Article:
This article is part of a series focusing on the grads of the Dalhousie Class of 2022. Spring Convocation runs from May 24 to June 3 in Halifax and Truro. Read all our profiles here as they are published, and for more information visit the Convocation website.
As part of its coverage of Spring Convocation 2022, the Schulich School of Law conducted Q&As with various graduating law students reflecting on their time at Dal. Below, learn more about grad Harry Critchley.
Why did you want to attend the Schulich School of Law?
Schulich Law was the only place I was interested in when I decided to go back to school. Before that, I worked for about five years as an educator and researcher — most recently at the Access to Justice and Law Reform Institute of Nova Scotia, which is actually located in the law school. Through my work and also through volunteering in the jails, I met a number of students, lawyers, and law professors from Dalhousie, so I was well aware of the Weldon Tradition. Also, Schulich Law offers some of the most generous scholarships of any law school in Canada and that support really helped make it all possible.
In what ways were you involved with the law school community?
I've been lucky to be involved in a number of activities within the law school and beyond. During 2L, I was an Indigenous Blacks & Mi'kmaq (IB&M) tutor and this year I also gave a talk with Dr. El Jones and Schulich alum Jennifer Taylor on a report I helped write for the HRM.
Right now, together with Professor Sheila Wildeman, I'm the co-chair of East Coast Prison Justice, an advocacy organization for criminalized Nova Scotians, mainly in the areas of corrections and policing. Through that, I've worked on numerous projects, including an ongoing human rights monitoring initiative for people in provincial custody with Prof. Wildeman, Dr. Adelina Iftene, and Schulich Law alum Hanna Garson. We're working right now, with the BC Civil Liberties Association, as a participant coalition in the Mass Casualty Commission, which has been a really interesting and challenging experience so far. I'm also on the board for the Elizabeth Fry Society of Mainland Nova Scotia and the Halifax Board of Police Commissioners.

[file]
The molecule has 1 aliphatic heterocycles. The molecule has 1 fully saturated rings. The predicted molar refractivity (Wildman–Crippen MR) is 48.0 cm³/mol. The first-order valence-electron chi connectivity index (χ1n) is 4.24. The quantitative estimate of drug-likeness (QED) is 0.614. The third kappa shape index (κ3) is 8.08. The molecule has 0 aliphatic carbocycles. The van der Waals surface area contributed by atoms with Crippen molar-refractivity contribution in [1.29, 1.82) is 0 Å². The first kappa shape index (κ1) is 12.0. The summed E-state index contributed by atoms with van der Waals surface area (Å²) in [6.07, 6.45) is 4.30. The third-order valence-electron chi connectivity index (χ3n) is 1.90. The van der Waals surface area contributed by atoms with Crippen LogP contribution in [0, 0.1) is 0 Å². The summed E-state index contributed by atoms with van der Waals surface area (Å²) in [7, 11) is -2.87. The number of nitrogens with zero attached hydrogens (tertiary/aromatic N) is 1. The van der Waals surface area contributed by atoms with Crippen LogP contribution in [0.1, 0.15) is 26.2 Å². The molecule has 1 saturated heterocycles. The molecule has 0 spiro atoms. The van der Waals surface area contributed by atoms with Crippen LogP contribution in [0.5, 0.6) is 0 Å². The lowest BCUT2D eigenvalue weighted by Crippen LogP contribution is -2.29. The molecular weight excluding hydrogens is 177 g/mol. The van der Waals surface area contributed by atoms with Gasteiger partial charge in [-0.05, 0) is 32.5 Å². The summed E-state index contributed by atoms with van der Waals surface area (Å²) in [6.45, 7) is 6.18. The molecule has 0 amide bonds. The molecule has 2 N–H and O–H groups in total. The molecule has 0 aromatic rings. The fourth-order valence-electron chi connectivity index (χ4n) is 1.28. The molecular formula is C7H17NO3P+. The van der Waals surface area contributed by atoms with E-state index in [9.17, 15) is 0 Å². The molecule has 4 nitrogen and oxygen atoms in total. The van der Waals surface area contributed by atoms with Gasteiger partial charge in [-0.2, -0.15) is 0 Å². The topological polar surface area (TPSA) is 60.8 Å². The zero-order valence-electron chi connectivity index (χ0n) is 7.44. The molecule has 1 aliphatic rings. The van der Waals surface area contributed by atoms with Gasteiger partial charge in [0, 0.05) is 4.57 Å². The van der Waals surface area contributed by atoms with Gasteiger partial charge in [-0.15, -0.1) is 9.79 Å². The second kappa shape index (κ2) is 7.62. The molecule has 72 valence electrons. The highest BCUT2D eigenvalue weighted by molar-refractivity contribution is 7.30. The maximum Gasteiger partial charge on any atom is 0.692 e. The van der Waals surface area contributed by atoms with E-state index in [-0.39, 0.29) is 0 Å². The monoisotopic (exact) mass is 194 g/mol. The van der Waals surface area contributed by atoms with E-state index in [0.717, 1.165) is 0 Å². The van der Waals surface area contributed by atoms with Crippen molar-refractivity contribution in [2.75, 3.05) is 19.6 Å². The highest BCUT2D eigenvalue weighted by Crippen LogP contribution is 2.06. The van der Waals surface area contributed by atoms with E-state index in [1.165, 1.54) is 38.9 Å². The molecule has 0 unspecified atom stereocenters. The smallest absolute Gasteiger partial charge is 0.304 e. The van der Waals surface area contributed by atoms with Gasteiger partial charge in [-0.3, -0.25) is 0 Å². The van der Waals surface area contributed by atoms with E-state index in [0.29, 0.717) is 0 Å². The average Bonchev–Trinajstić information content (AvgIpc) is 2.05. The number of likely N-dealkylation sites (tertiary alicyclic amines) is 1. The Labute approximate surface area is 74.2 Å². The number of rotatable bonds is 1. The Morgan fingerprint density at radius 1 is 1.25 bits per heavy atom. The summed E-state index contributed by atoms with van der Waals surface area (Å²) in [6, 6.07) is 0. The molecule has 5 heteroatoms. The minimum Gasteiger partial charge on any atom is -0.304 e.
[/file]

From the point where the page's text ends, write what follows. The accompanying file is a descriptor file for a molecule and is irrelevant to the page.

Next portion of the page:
What is your favourite law school memory?
My favourite memory is being at Dalhousie Legal Aid Service for the semester. After a full year online, it was so great being in-person and getting to work on files with everyone else. I had wanted to do the Clinic even before I started at Schulich Law, so I was really happy when I got the chance in the fall of 3L.
What will you miss most about Schulich Law?
I will miss how incredibly kind and supportive everyone at Schulich Law is. It's a pretty wide world once you get out there lawyering — even in a smaller province like Nova Scotia — so it's great to have met so many amazing people.
What are your post-graduation plans?
I'm going to be articling at Nova Scotia Legal Aid in Dartmouth in their criminal office. Right now, I am in the South of France working and living on a farm and practicing my French. It's been really great to take a break from the law and just be outside—though learning bee-keeping in French was pretty difficult at first!
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